Vivekananda pointed out that the greatest strength of India was spiritualism and we owed it to the world to spread it. It was that spiritualism which helped Gandhiji to demonstrate how non-violence can win any heart. What a shame it is that as the world is witnessing nine wars, we are unable to promote Mahatma’s lessons to stop them. This is because we have all but forgotten him, except on Gandhi Jayanti, or is it that we have devolved into a nation full of gutless hypocrites. Isn’t it interesting that it took a US president Obama to invoke Mahatma Gandhi in an attempt to urge protestors in the Middle East not to take recourse to violence to show their anger? Or is it that an Indian prime minister presiding over a cabinet of corrupt ministers feels that he has lost the moral right.
As the world is facing the twin tyrannies of energy crisis and global warming, India can be a shining example by promoting Gandhiji’s principle of simple living and high thinking. We can definitely reduce energy consumption by adapting energy saving technologies. But even more effective way of reducing energy is to eliminate the very exuberant affluence which results in consuming more energy.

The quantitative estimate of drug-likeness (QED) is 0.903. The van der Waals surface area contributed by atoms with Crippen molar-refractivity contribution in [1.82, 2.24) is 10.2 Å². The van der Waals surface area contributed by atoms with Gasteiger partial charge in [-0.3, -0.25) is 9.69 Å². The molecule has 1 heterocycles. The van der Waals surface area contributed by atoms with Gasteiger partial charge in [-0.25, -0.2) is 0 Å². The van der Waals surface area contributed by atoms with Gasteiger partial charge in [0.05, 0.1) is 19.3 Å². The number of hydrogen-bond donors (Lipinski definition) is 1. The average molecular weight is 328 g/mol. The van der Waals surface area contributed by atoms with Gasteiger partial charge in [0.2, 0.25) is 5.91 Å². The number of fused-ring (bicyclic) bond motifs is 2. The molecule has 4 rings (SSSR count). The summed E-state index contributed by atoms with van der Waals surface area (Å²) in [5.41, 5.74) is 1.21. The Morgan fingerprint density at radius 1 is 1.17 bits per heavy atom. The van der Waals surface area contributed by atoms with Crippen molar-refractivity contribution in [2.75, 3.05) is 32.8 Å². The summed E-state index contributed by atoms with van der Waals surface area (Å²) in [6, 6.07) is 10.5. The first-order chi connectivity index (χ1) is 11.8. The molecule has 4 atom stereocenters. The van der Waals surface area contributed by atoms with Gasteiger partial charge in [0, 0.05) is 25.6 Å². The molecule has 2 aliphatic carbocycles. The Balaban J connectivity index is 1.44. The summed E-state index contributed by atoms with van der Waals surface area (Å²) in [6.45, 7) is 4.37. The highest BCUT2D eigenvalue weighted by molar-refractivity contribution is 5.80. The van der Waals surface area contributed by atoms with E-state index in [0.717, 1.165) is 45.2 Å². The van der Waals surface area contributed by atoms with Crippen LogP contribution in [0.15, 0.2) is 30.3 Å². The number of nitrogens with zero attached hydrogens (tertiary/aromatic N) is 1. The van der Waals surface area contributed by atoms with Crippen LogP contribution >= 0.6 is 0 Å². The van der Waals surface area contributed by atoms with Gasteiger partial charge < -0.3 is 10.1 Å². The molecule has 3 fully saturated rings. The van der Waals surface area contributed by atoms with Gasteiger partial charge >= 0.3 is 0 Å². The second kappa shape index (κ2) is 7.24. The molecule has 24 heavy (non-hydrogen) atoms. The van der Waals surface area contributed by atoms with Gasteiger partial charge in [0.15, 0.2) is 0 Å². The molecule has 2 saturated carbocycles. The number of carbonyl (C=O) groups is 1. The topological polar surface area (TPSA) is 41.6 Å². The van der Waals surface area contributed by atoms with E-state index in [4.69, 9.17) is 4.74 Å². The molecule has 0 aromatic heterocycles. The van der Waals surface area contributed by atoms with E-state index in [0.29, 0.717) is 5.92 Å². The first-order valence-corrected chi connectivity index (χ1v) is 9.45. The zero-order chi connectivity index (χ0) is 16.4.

If we want to practice Gandhiji’s teachings, we should not compare ourselves with the ‘developed’ world concerning the energy consumption. It is an accepted fact that the developed world is addicted to energy guzzling. We should try to go after the objective set for us by Mahatma to wipe tears from the eyes of the poor and hungry rather than the goal of the developed world to increase gross national product. That will lead to a different development path needing less energy.